While the colours of these two Jack-in-the-pulpit flowers are quite different, they are of the same species, Arisaema atrorubens, otherwise known as Woodland Jack-in-the-pulpit. Under the umbrella of A. triphyllum, it is up for debate whether or not to consider Woodland Jack as simply a variety or a separate species. Two 3-part leaves as opposed to one is its main distinguishing characteristic.
Woodland Jack grows throughout Southwestern Ontario in woods and swamps. The flowers grow at the base of the boy part, called a spadix, which stands hidden beneath a leaf-like bract, called a spathe. The fruit of Jack grows in a club-like or egg-shaped bunch, deep green through the summer, then bright orange-red as the nights turn cool.
The only edible part of Jack-in-the-pulpit is the corm, an underground storage structure from which the roots sprout. Dangerous to eat raw, due to the presence of calcium oxalate crystals, once thoroughly dried it can be ground into flour or thinly sliced like potato chips.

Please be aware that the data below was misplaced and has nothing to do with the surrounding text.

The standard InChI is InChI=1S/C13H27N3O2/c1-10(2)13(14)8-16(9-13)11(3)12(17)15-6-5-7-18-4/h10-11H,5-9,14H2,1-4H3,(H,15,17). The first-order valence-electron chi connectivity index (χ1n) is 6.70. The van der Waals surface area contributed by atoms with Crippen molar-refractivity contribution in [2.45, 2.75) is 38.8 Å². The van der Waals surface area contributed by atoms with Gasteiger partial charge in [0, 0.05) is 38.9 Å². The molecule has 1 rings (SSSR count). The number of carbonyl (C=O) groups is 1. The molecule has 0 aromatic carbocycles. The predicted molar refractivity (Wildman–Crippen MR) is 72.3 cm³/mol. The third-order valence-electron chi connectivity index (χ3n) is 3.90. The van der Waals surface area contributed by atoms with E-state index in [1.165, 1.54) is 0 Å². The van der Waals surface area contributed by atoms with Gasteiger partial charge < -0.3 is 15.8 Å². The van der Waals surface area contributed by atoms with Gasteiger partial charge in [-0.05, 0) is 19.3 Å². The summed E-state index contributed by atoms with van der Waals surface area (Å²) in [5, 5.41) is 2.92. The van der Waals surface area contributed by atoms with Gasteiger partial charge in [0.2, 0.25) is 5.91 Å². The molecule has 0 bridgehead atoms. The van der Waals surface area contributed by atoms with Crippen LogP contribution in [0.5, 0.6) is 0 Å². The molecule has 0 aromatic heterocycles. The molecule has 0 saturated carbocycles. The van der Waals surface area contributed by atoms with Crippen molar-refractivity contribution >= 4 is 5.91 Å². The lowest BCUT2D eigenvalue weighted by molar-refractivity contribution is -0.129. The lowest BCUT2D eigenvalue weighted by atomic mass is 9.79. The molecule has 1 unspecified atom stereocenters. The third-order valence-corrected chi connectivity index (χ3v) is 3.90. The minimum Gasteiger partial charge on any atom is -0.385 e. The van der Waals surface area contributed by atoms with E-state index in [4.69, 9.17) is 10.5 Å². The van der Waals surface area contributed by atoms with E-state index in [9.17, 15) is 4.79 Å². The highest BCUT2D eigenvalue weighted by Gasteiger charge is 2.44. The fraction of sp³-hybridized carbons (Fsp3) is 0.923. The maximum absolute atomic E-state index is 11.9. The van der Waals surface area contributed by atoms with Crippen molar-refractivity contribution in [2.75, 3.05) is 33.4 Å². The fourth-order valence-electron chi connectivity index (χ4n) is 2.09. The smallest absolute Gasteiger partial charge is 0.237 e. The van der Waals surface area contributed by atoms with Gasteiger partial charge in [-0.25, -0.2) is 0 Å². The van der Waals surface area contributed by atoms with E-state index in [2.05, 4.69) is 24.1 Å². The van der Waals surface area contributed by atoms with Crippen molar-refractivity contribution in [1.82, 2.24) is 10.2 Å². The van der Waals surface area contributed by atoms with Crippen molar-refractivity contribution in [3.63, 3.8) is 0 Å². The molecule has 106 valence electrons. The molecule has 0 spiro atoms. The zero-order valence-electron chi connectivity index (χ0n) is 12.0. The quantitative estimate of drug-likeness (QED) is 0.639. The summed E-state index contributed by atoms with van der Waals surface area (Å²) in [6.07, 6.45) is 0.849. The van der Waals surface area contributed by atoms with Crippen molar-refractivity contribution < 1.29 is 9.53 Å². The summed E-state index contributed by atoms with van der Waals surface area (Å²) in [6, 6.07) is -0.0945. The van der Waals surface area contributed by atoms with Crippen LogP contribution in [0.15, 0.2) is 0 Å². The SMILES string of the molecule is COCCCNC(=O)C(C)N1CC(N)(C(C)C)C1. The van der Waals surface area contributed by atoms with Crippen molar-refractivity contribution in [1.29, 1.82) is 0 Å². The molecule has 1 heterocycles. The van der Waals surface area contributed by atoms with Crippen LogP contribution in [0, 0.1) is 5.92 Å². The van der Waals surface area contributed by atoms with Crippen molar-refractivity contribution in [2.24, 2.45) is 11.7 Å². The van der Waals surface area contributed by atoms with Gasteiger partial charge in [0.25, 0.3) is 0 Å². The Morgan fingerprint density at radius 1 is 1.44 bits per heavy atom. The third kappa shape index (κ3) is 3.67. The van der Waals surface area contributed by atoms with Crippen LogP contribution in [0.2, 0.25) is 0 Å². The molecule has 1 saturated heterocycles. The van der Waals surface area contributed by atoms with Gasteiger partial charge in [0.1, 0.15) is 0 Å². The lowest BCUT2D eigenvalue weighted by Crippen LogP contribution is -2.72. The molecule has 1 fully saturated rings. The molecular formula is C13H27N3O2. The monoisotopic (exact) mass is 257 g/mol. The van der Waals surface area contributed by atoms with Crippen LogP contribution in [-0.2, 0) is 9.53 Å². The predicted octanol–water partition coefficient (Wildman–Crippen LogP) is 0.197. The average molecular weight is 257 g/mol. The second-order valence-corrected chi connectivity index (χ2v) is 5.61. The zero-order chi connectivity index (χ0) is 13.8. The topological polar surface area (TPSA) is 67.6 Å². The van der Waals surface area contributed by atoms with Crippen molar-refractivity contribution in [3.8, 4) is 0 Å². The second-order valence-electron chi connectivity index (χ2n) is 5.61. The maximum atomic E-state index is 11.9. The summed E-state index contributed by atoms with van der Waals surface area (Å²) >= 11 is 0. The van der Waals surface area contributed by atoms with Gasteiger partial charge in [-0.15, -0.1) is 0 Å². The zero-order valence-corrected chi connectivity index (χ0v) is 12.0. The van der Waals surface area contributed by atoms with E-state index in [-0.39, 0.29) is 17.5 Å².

This story tracks the life of a young Pileated Woodpecker family living in a Beech-Maple forest of Southwestern Ontario.
Recalling the brood, first observed in late May 2016, there were always only two nestlings peering out of the tree. Early on, I saw the mother fly away with something quite large and round in her bill. Was it perhaps a nestling who did not make it? In contrast to this, on June 12th, while the two were quite content to remain where they were, I heard a strong and clear, yet slightly weaker, version of the parents' call, coming from somewhere close to the nest. Following the sound, about 15 feet off the ground I discovered a little one clinging to an adjacent tree. Had this one fallen out prematurely, or was she stronger, with an accelerated development? The next day I observed her high up in a different tree not far from the first. Could she fly?
This painting portrays the fledgling that I observed clinging to a tree trunk near the nest on June 12, 2016. In between vigorous calls of "cuk-cuk-cuk-cuk-cuk", she would groom and stretch out her wings. The parents would answer her calls, then, arrive with sustenance.
The completion of "Fledgling" was interrupted.
As an enthusiastic student of the natural world, I share my explorations of all that is wild with all of you — teacher, parent, and child!